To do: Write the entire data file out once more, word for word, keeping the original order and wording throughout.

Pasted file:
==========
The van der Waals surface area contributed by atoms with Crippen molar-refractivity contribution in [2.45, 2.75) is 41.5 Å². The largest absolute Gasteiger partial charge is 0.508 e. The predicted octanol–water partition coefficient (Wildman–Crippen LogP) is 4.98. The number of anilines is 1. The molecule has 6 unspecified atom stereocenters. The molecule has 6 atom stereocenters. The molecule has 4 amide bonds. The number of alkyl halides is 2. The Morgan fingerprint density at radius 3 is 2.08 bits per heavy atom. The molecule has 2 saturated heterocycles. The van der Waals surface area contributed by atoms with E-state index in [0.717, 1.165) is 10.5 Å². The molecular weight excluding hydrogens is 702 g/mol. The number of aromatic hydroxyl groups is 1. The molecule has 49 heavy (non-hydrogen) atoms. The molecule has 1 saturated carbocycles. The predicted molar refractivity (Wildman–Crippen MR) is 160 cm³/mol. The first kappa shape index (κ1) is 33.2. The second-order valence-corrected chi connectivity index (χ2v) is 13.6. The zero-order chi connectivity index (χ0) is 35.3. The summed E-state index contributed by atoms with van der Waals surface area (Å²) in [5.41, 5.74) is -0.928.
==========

The van der Waals surface area contributed by atoms with Crippen molar-refractivity contribution in [2.45, 2.75) is 41.5 Å². The largest absolute Gasteiger partial charge is 0.508 e. The predicted octanol–water partition coefficient (Wildman–Crippen LogP) is 4.98. The number of anilines is 1. The molecule has 6 unspecified atom stereocenters. The molecule has 6 atom stereocenters. The molecule has 4 amide bonds. The number of alkyl halides is 2. The Morgan fingerprint density at radius 3 is 2.08 bits per heavy atom. The molecule has 2 saturated heterocycles. The van der Waals surface area contributed by atoms with E-state index in [0.717, 1.165) is 10.5 Å². The molecular weight excluding hydrogens is 702 g/mol. The number of aromatic hydroxyl groups is 1. The molecule has 49 heavy (non-hydrogen) atoms. The molecule has 1 saturated carbocycles. The predicted molar refractivity (Wildman–Crippen MR) is 160 cm³/mol. The first kappa shape index (κ1) is 33.2. The second-order valence-corrected chi connectivity index (χ2v) is 13.6. The zero-order chi connectivity index (χ0) is 35.3. The summed E-state index contributed by atoms with van der Waals surface area (Å²) in [5.41, 5.74) is -0.928.